An intimate solo of rants, dance, and ritual by Keith Hennessy

The performance is an embodied response to the current political, economic, and social shifts that have produced not only Trump and Brexit, Erdogan and Duterte, but also the bombing of a Sufi mosque in Sinai and the mass shooting of a country music festival in Las Vegas. Hennessy’s performance features poetic texts, contemplative dances, dark satire, plaintive chanting, and an aerial dance.

Sink, verb: going under, to fall or drop gradually, to displace the volume by descending
Sink, idiom: everything but the kitchen sink

Sink’s approach to current politics waivers between punk and contemplative, transformative and fucked. It won’t be pretty most of the time. Hennessy is white, cis male, queer, immigrant and settler San Franciscan, anarchist, improviser, late 50s, broken, and pissed… all of which situate his dancing / imagination.

When + Where:

Fri - Sat December 1-2 + 8-9
Saturday December 2nd ASL Interpretation by Debbie Taylor
8pm @ The Joe Goode Annex
$0 - $10+

Sketch for new work by Keith Hennessy Presented at FRESH Festival 2017 at The Annex. Video by Chani Bockwinkel. May Pole corset by Jack Davis.


Choreography, performance, text, visuals: Keith Hennessy
Music: new and old compositions by Marc Kate, with additional songs by Sylvester and Terry Collier
Costumes: Jack Davis, Nadine Jessen, Keith Hennessy
Special guest dancer: Aaron Perlstein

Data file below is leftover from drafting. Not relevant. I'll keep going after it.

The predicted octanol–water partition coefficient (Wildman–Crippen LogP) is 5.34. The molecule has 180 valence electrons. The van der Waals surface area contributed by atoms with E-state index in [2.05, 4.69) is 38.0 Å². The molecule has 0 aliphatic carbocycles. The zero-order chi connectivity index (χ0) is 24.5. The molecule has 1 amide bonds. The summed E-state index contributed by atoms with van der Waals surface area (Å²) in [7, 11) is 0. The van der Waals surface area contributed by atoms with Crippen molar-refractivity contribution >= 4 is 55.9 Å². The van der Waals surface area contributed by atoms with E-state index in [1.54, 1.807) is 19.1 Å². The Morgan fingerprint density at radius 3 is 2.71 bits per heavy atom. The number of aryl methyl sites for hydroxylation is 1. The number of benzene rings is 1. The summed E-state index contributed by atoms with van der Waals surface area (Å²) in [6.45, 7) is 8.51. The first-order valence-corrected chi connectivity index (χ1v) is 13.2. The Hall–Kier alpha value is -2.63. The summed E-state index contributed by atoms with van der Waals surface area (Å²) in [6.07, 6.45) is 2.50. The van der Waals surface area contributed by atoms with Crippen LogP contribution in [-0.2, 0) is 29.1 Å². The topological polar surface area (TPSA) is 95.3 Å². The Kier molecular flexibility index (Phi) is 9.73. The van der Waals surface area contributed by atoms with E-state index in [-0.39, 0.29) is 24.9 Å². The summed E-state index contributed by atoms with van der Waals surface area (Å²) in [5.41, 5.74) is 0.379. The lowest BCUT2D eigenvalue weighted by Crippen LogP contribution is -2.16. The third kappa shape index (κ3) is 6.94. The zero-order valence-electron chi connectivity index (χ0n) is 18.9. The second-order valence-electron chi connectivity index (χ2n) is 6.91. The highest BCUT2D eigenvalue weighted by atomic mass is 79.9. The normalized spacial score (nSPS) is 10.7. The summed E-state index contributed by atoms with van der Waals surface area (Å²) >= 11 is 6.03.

Light design: Beth Hersh in collaboration with Grisel Torres and Keith Hennessy
ASL interpretation: Debbie Taylor
Production Manager: Alley Wilde

Other Writing

Hennessy says, “Sink is a personal experiment... I'm feeling fragile and distracted and that's partly structural. I'm responding to hate and terror, shame and paralysis, the will to survive competing against the urge to implode/explode. I'm reaching in new and old directions, dancing contemplatively, climbing dangerously, singing my guts out, asking too many questions at once: Is freedom a useful concept to motivate dancing? Can a performance be a spell of support for Syrian and Sudanese refugees or victims of fire, hurricane and government betrayal? Is there a non harmful role for the white and male artist? In our need to create contexts for healing, care, and trauma relief, how can I defend artistic provocation or abstract formalism?”


Sink is made possible with funding by The San Francisco Arts Commission OPG Grant, California Arts Council Local Impact Grant, and The Kenneth Rainin Foundation